I had the pleasure of seeing Ms. Feldshuh play Golda Meir in Golda’s Balcony years ago. It was one of the most powerful and enduring performances I have ever seen on stage.
I agree with him and I don’t agree with him. I agree that this is a generations old argument that cannot be so easily solved. But if there is one point in which he is wrong about, it is power.
The issue is not the power itself, it is how it is used. In the 70+ years of Israel’s existence, the country has grown from a backwater desert to a thriving democracy with an solid economy and a drive to create. The list of inventions that have come out of the Jewish state are nothing to sneeze at.
If the Palestinian leadership would use their resources to build up their country and help the people, they wouldn’t need to blame Israel or anyone else. Instead, they focus their financial, physical, and people resources on building tunnels and putting their own children in harms way.
I’m going to end this post with a quote from the late and brilliant Golda Meir.
“We can forgive the Arabs for killing our children. We cannot forgive them for forcing us to kill their children. We will only have peace with the Arabs when they love their children more than they hate us”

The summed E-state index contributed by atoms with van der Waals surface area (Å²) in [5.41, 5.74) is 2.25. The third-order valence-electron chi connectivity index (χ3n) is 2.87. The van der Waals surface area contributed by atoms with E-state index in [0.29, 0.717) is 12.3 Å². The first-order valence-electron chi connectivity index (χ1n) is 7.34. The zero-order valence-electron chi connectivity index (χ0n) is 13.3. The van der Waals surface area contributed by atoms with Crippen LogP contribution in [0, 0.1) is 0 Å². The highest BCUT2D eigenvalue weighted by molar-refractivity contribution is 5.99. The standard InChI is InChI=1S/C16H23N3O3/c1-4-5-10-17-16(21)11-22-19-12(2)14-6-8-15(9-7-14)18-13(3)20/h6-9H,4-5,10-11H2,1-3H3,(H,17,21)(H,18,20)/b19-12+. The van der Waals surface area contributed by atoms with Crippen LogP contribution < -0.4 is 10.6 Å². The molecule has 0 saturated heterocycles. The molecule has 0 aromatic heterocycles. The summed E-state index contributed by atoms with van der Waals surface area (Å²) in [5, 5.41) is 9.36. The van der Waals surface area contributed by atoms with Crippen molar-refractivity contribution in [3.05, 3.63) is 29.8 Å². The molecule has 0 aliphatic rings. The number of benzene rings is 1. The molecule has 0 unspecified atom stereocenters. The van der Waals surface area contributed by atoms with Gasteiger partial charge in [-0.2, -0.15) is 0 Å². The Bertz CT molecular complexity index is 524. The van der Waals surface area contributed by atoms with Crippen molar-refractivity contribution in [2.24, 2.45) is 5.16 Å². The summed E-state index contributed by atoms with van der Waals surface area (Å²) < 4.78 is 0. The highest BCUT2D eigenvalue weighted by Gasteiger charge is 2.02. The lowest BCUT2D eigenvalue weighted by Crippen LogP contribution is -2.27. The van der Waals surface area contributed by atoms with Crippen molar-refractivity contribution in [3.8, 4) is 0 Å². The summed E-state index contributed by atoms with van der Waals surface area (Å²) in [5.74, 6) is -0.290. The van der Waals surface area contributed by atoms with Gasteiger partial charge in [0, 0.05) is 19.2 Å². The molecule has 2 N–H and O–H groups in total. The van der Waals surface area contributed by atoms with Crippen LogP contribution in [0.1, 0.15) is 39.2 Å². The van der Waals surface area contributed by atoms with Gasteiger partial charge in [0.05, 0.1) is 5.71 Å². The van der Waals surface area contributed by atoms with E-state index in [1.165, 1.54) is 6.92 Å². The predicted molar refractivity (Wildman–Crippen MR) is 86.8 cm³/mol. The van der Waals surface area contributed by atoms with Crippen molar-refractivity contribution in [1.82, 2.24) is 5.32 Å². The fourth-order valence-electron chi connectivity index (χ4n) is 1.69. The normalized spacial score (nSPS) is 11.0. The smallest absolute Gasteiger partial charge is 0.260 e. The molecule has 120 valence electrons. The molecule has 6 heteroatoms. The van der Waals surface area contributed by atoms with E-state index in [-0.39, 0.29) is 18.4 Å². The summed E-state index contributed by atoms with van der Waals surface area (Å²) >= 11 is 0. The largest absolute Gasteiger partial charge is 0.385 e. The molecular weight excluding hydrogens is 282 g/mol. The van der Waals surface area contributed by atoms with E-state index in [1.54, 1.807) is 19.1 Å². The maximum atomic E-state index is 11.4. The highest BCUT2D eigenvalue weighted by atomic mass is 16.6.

Born in pre-war Poland, Mr. Peres emigrated with his family to what was then British controlled Palestine in the 1930’s. A former President of Israel, he saw the need for peace in the region and was awarded the Nobel Peace prize for his part in creating the Oslo Peace Accords.
Mr. Peres was the last OG of the giants who founded the modern State of Israel. David Ben-Gurion, Golda Meir, and others have long since left this earth. But Mr. Peres remained.
He was 93. My heart goes out to his family and those who knew him.
In today’s news, the United Nations has once more proved how useless it has become.
The United Nations Commission On The Status Of Women accuses Israel of denying Palestinian women their rights.
The areas that the Palestinians have claimed for their own (if claimed can be the right word) are ruled by a fundamentalist government who do not believe in democracy. In a fundamentalist society, women are second class citizens. They have no rights.
Israel is a democratic government. We all saw the headlines earlier this week about Benjamin Netanyahu being re-elected. There is no law, either on or off the books that states what a woman can or cannot do. Golda Meir, a woman was Prime Minister from 1969-1974.
So please tell me how a democratic government where a woman was in charge can be accused of being anti-women. Unless, that is, the accusations are coming from the same neighbors who spread hate and lies and make no bones about wanting to destroy Israel.
There was another bloodbath in Jerusalem today. Four rabbis, three of whom have dual American-Israeli citizenship and one who has dual British-Israeli citizenship was murdered as they prayed in a synagogue.
While Israel was again mourning for their dead, it was party in Gaza.
These are the same people who celebrated 9/11.
President Obama and Secretary Of State John Kerry publicly announced the usual condolences and warning. It was again, sound and fury signaling nothing.
The condemnation, forced upon President Abbas by international pressure was as it always is: false and inflammatory.